Apple fails to obviate the mobile tracking lawsuit

Apple incorporation has a huge setback when it failed to fend off the high-profile iPhone tracking law suit. Now the owners of iPhones, iPads, and iPod Touches has been given green signal to pursue claims against Apple under two California Consumer protection laws. A decision to this effect has been passed on by the U.S. District Judge – Lucy Koh in San Jose, California, who oversees this nationwide litigation that combines 19 lawsuits.

However, the judge had ruled out claims that Apple has violated the customers’ privacy rights and also ruled out claims under the federal laws addressing wiretaps, computer fraud and records disclosure. The other defendants that were dismissed from this case include Admob Inc, Medialets Inc, Flurry Inc and AdMarvel Inc. With the result of this judgment, Apple is now entrusted upon to defend accusations, that it allowed advertisers to secretly track the activity of millions of iOS (iPhone Operating System) device users.

The lawsuit is in concurrence with the April-2011 presentation from two programmers claiming that Apple has been in a sneakily manner tracking the movements or personal data of the iPhone users through their devices. However, Steve Jobs – co-founder and CEO of Apple Inc. denied in several interviews at that time that the company he co-founded had ever tracked or ever tracks the customers’ movements.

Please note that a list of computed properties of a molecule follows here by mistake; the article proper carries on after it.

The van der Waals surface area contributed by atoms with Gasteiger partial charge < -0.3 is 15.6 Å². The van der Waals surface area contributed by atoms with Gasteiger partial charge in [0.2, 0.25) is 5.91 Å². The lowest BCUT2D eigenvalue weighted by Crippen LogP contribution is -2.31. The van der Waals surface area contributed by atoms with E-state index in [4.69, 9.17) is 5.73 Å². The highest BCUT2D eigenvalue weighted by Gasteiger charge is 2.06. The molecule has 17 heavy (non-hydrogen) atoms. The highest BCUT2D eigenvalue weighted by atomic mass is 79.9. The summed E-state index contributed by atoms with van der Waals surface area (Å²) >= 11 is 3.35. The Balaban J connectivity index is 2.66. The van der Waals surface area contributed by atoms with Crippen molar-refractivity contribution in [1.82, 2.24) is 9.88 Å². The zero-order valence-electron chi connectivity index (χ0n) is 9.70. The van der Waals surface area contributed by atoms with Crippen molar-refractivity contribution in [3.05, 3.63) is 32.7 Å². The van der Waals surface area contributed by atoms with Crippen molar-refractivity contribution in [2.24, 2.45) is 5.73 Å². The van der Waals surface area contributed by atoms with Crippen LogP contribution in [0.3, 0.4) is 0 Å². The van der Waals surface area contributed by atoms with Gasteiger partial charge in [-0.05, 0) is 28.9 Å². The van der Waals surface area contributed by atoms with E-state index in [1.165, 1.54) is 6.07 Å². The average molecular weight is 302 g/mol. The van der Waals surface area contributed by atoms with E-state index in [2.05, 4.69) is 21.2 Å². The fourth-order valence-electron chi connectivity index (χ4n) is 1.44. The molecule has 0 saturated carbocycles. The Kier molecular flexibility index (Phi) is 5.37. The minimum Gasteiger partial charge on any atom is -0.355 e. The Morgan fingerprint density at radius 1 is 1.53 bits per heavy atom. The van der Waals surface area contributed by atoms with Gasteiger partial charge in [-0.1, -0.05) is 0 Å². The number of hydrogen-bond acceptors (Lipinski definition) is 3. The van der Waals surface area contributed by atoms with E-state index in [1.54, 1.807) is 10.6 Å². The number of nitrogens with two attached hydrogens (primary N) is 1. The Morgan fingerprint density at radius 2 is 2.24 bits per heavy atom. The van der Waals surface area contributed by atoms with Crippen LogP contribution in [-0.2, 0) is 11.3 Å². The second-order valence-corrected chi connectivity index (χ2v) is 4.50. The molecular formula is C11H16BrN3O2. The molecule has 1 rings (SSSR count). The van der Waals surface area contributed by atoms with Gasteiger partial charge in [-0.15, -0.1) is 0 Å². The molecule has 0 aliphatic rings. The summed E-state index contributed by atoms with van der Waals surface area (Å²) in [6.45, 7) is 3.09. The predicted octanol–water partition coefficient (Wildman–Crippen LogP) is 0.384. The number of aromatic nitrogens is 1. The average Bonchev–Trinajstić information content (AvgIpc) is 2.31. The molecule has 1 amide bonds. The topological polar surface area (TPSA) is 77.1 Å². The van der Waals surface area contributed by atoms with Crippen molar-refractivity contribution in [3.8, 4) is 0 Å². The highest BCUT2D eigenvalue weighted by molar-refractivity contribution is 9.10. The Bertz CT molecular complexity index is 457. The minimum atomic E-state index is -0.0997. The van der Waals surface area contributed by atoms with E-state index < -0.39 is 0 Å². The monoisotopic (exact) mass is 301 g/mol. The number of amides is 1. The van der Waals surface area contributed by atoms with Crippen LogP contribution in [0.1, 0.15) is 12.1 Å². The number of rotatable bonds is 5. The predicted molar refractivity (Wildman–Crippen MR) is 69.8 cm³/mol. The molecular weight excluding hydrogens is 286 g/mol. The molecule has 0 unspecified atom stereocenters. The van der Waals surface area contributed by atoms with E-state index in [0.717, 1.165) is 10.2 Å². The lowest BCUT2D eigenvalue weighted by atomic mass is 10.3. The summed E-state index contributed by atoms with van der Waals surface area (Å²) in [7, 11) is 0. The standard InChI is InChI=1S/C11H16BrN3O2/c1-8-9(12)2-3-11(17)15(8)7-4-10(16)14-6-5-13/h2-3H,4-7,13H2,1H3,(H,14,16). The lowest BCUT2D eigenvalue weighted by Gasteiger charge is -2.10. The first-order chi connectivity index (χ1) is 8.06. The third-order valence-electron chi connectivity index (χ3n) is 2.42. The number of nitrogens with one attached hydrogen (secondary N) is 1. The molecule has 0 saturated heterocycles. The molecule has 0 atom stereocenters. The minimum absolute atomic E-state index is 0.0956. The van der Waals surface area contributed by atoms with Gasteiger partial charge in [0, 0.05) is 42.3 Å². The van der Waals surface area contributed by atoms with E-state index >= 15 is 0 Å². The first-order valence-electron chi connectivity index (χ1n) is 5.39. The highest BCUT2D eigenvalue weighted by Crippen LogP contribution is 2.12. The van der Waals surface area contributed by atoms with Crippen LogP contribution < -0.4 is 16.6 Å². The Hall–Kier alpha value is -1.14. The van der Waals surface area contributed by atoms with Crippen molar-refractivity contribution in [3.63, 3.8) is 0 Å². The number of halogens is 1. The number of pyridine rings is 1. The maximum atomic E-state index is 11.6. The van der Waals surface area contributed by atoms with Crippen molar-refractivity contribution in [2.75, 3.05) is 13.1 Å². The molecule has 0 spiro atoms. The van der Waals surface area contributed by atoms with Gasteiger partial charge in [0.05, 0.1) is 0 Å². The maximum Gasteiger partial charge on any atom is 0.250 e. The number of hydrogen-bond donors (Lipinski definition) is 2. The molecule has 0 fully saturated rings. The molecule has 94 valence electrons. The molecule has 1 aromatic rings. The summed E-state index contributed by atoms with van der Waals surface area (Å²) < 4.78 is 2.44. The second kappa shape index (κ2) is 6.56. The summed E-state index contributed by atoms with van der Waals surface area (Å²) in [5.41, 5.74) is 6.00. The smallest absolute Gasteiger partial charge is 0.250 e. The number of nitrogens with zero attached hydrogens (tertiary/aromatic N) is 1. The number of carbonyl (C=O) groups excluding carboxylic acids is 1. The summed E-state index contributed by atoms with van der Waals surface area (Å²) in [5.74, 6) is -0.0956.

In the lawsuit the plaintiffs argued that Apple designed its devices in such a way that it lets the mobile advertising and analytics companies such as Google and its’ co-defendants to collect personal data when free apps are downloaded that includes data from Apple’s website. The personal information collected includes age, addresses, genders, functions achieved on sold apps and identifiers reserved to devices. Some of the concerns raised by the device owners are that Apple is collecting information about their place of location during a specific movement of time and can be considered as an attack on their privacy. The plaintiffs’ further added that these activities were carried on without permission and are discrepant with the Apple proclaiming in writing that it would take steps to safeguard the personal information of its device users against any misuse.

Now with this judgment, Apple will have to provide sound arguments that it did not intentionally designs iOS (iPhone Operating System) devices to allow third parties to collect location data without the users’ consent.

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